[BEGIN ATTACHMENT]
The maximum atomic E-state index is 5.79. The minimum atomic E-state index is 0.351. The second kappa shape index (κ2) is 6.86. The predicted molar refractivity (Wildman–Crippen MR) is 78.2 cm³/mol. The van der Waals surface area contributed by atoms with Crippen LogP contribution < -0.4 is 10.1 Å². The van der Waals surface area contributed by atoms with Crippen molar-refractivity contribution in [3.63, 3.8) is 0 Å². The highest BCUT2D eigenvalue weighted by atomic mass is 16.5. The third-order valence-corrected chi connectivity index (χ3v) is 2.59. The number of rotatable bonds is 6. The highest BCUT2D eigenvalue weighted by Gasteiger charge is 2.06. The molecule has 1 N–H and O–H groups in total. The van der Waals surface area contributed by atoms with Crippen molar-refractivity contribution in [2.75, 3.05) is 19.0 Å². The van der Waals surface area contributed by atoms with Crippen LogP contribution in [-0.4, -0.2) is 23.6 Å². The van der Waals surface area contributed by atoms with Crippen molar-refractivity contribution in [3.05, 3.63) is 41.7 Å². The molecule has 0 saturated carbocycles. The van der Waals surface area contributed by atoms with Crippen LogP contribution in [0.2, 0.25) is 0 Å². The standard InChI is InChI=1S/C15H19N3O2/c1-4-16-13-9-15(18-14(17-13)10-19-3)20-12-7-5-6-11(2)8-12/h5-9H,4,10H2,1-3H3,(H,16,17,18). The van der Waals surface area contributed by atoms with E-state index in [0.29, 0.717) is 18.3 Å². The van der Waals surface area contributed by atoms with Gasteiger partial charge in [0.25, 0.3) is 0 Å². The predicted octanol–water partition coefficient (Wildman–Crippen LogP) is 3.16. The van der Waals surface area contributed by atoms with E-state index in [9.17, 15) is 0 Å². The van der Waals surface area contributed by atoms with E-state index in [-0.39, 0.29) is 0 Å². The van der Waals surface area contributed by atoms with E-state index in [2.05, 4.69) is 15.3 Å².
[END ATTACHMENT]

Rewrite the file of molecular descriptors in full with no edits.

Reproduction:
The maximum atomic E-state index is 5.79. The minimum atomic E-state index is 0.351. The second kappa shape index (κ2) is 6.86. The predicted molar refractivity (Wildman–Crippen MR) is 78.2 cm³/mol. The van der Waals surface area contributed by atoms with Crippen LogP contribution < -0.4 is 10.1 Å². The van der Waals surface area contributed by atoms with Crippen molar-refractivity contribution in [3.63, 3.8) is 0 Å². The highest BCUT2D eigenvalue weighted by atomic mass is 16.5. The third-order valence-corrected chi connectivity index (χ3v) is 2.59. The number of rotatable bonds is 6. The highest BCUT2D eigenvalue weighted by Gasteiger charge is 2.06. The molecule has 1 N–H and O–H groups in total. The van der Waals surface area contributed by atoms with Crippen molar-refractivity contribution in [2.75, 3.05) is 19.0 Å². The van der Waals surface area contributed by atoms with Crippen LogP contribution in [-0.4, -0.2) is 23.6 Å². The van der Waals surface area contributed by atoms with Crippen molar-refractivity contribution in [3.05, 3.63) is 41.7 Å². The molecule has 0 saturated carbocycles. The van der Waals surface area contributed by atoms with Crippen LogP contribution in [0.2, 0.25) is 0 Å². The standard InChI is InChI=1S/C15H19N3O2/c1-4-16-13-9-15(18-14(17-13)10-19-3)20-12-7-5-6-11(2)8-12/h5-9H,4,10H2,1-3H3,(H,16,17,18). The van der Waals surface area contributed by atoms with E-state index in [0.29, 0.717) is 18.3 Å². The van der Waals surface area contributed by atoms with Gasteiger partial charge in [0.25, 0.3) is 0 Å². The predicted octanol–water partition coefficient (Wildman–Crippen LogP) is 3.16. The van der Waals surface area contributed by atoms with E-state index in [9.17, 15) is 0 Å². The van der Waals surface area contributed by atoms with E-state index in [-0.39, 0.29) is 0 Å². The van der Waals surface area contributed by atoms with E-state index in [2.05, 4.69) is 15.3 Å².